For some time now, some of my on-line friends have advised me to provide a version of CassidySlangScam without the invective aimed at Cassidy and his supporters. In response to that advice, I am working on providing a glossary of the terms in Cassidy’s ludicrous book How The Irish Invented Slang with a short, simple and business-like explanation of why Cassidy’s version is wrong.
The word mug means to attack someone with a view to robbing them. Curiously, the late Daniel Cassidy, in his etymological hoax, How The Irish Invented Slang, does not define the word in this way. To him, to mug someone means “the act of strangling, choking a person” or assaulting someone from behind with a chokehold. This is, to say the least, a rather idiosyncratic definition. When we look at Cassidy’s claim about its origin, all becomes clear.
Cassidy claims that this mug comes from the Irish verb múch, which he claims means to smother; suffocate, choke; press upon, squeeze together; stifle, throttle; destroy; quell, pacify.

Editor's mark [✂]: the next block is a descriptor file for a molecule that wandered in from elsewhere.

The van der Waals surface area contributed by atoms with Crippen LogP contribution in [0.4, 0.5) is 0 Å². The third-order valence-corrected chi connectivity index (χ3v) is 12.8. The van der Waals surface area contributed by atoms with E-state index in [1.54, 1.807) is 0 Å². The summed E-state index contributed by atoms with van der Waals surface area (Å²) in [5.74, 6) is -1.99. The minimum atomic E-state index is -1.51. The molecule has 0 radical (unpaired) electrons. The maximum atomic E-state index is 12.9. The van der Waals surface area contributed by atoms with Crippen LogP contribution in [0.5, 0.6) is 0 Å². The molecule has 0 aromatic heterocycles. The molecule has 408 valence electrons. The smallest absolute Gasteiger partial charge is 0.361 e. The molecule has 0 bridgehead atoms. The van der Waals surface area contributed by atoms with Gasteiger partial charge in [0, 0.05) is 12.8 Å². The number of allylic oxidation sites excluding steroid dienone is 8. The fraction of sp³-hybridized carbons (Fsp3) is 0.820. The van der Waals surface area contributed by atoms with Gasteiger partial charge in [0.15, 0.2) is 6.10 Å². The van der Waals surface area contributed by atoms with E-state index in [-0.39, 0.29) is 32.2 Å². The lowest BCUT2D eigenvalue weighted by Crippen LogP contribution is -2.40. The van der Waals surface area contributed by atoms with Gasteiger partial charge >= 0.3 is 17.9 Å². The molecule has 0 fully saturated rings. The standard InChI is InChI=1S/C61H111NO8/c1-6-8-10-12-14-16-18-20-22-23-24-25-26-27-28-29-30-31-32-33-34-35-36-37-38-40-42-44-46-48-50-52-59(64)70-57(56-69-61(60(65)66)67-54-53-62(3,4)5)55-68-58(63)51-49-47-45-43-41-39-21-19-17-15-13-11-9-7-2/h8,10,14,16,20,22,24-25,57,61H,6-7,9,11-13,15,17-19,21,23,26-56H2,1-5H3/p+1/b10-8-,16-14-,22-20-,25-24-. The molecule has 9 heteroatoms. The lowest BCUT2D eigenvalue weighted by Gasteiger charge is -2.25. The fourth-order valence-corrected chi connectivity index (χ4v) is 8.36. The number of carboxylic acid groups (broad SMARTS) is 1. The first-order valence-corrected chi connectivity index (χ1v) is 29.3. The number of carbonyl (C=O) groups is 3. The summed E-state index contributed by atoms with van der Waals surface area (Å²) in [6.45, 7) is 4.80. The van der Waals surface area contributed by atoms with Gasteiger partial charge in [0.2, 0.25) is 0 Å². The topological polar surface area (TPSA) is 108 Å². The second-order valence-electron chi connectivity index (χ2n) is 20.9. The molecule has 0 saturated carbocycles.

The real definitions of the word múch can be found here:
As you will see if you follow the link, this word is more about extinguishing fires than strangling people, which would normally be expressed with the verb tacht.
In fact, the word mug has a clear history in English. By 1818, it is found with the meaning “to beat up,” which derives from a boxing term meaning “to strike the face” and this in turn comes from mug as in a mug you drink from or a face. The meaning of attack to rob is attested by 1846.
As usual, Cassidy’s definition is nonsense.